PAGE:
Oncologist Dr. Belinda Yeoh and a patient


Talking about goals, values, and preferences

Anyone can start and promote conversations about a person's preferences for their future health and personal care. If a person ever becomes seriously ill or injured and cannot make or communicate their own decisions, an advance care plan makes sure that their beliefs, values and preferences for treatment are understood and respected. The plan only comes into effect when a person loses the ability to make decisions or express their choices.

An advance care plan can simply be a conversation or it can be written down. A written care plan is the best way to make sure that a person's preferences will be respected.

As a part of their advance care plan, a person can choose a "substitute decision-maker", who would make decisions for the person if they were not able to communicate. If you have to make a decision for another person, the best way to approach this is to try to make the decision the person themselves would have made if they had been able to. This means "standing in the shoes" of the person - seeing the choices to be made from the perspective they would have had. We're here to help you learn how to make your preferences known or support others.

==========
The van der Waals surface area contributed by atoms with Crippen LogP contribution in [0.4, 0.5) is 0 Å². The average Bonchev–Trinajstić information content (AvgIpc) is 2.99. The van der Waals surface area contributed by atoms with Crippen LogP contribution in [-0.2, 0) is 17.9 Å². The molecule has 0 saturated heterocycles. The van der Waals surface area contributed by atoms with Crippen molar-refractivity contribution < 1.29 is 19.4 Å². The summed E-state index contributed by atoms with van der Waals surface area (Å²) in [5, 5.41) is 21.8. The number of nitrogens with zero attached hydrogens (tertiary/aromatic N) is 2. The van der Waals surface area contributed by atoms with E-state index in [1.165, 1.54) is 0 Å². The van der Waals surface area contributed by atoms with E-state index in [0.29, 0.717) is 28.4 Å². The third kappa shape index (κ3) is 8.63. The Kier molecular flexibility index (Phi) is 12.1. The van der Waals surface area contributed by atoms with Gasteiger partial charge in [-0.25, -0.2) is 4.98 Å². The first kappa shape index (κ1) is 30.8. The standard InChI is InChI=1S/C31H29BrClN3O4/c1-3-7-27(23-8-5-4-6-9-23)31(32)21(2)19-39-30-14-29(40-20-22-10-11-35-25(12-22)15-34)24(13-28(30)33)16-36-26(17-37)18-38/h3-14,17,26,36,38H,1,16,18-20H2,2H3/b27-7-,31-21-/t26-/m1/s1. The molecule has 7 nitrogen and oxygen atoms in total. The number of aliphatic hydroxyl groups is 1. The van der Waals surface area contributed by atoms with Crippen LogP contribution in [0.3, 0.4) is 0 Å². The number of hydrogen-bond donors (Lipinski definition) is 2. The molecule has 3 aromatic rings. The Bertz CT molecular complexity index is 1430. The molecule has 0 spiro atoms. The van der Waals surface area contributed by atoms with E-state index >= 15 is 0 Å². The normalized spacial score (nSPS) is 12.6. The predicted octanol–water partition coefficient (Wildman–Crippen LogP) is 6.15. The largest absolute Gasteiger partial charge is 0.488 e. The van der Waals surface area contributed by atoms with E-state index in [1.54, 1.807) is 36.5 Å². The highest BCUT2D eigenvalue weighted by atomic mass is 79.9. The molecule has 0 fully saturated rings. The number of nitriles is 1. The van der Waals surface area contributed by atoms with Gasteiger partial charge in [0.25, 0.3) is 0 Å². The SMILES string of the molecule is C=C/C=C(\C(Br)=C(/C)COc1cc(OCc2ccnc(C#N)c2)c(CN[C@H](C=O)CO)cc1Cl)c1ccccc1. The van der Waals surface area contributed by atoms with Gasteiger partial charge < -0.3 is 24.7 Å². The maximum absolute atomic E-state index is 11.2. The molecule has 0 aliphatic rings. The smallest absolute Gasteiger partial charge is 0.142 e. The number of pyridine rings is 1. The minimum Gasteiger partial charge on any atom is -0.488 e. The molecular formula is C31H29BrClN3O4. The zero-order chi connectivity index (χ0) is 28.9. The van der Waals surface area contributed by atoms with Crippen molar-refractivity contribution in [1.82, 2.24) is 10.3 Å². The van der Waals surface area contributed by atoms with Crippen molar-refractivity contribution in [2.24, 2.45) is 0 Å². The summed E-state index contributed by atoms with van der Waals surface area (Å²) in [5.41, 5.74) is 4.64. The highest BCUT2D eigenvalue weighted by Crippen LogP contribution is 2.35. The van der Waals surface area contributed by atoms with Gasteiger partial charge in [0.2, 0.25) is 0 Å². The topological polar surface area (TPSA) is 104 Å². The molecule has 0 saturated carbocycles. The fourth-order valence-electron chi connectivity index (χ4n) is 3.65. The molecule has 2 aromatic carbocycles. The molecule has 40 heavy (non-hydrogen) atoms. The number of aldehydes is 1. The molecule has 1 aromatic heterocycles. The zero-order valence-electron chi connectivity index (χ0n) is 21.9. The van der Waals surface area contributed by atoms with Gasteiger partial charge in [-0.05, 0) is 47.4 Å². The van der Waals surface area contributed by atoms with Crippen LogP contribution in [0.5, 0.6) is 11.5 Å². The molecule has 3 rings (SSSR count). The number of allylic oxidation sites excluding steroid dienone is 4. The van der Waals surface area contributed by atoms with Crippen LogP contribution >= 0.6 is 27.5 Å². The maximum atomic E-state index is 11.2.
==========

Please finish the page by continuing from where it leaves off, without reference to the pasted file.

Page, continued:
What are the benefits of advance care planning?

Advance care planning benefits everyone:  the person, their family, carers, health professionals and associated organisations.

  • It helps to ensure people receive the care they actually want.
  • It improves ongoing and end-of-life care, along with personal and family satisfaction with care received.
  • Bereaved families of people who have an advance care plan have less anxiety, depression, stress and are more satisfied with care.
  • For healthcare professionals and organisations, it reduces unnecessary transfers to acute care and unwanted treatment.

For more information about advance care planning, please visit our website or call 1300 208 582, 9am - 5pm (AEST) Monday to Friday.